One of my pet peeves about marriage books is that I don’t always find myself in their description of the characteristics of ‘the genders.’ Now, I am a cis-gender heterosexual man, and not a particularly feminine one, but whenever someone says ‘men are more like this’ and ‘women generally are more like this,’ I discover I am the exception to their rule. Rios and the Roots do this a little bit, sometimes gendering things which were perplexing for me, such as making Paul’s instruction in Ephesians 4:26 a  description of how the  genders get angry (103-105): “Be angry, but do not sin (men lash out), and do not let the sun go down on your anger (women hold grudges). I didn’t find this description of the male and female halves of anger a helpful distinction at all.  I can hold a grudge with the best of them.

Another area some will find disagreeable is their discussion of the discipline of children, they make the case for physical punishment of kids, ” One of the principles of the world, it seems evident that where you will not be taught by reason or reward you will be taught by pain. This is simply a principle of how the world operates and in parenting we are instructing our children in these rules” (144-45).  How they frame it, they are careful to underscore the purpose of discipline (training a child) and they bracket out an abusive lashing out, but readers who are suspicious of the value of corporal punishment will disagree on this point.

But agreeing with the Roots and Rios on every point is not the point. The point is getting naked . . . and unashamed. There is a lot of wisdom in what the Roots and Rios discuss here, and even when you disagree with the authors, they have framed the discussion so couples can explore together what their convictions are and understand each other in each of these areas. I give this four stars. ★ ★ ★ ★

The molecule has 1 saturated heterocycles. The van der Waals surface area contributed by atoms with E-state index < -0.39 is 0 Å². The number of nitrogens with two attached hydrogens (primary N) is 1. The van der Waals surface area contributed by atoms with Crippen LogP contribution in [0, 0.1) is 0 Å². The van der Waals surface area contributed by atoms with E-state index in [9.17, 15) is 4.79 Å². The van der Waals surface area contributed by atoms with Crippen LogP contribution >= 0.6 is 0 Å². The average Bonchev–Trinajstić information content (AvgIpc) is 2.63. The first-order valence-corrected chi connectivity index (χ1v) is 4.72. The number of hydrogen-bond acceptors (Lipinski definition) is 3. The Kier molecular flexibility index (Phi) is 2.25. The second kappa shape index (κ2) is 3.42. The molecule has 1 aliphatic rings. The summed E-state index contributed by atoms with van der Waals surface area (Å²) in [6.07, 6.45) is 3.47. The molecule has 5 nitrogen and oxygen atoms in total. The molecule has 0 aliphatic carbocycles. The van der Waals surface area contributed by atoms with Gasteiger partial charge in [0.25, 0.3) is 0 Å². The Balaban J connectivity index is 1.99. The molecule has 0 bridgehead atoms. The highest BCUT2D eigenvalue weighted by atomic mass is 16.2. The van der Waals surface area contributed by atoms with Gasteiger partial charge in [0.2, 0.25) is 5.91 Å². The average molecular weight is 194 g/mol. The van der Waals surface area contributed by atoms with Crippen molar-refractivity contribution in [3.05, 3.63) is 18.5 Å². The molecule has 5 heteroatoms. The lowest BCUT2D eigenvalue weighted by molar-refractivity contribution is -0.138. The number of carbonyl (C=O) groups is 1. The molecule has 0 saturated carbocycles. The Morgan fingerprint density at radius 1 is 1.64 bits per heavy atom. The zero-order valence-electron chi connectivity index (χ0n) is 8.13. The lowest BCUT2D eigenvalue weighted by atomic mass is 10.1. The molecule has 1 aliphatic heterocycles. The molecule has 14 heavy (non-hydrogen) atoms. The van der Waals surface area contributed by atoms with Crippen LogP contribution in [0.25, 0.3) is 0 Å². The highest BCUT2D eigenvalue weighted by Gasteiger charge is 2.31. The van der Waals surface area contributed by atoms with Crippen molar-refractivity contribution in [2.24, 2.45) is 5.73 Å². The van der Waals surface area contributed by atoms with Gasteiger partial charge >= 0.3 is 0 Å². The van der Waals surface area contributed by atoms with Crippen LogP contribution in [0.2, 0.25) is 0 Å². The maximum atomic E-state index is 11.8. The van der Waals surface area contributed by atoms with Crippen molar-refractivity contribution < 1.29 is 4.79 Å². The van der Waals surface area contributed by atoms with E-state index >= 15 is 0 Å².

Notice of material connection: I received a copy of this book from Paraclete Press in exchange for my honest review. I also know Jeremy Rios, having attended Regent College with him.

 

The Fulsome Imagination of Lewis: a book review

According to Jerry Root and Mark Neal, Lewis wrote in at least seventeen  literary genres: apologetics, autobiography, educational philosophy, essays, fairy stories, journal, letters, literary criticism, literary history, lyric poetry, narrative poetry, the novel, religious devotion, satire, science fiction, short story, and translation (03). Is there a thread that runs through these each of these genres? Root & Neal say Imagination. In The Surprising Imagination of C.S. Lewis, they provide a taxonomy of the various ways Lewis employs imagination (or warns of its misuse).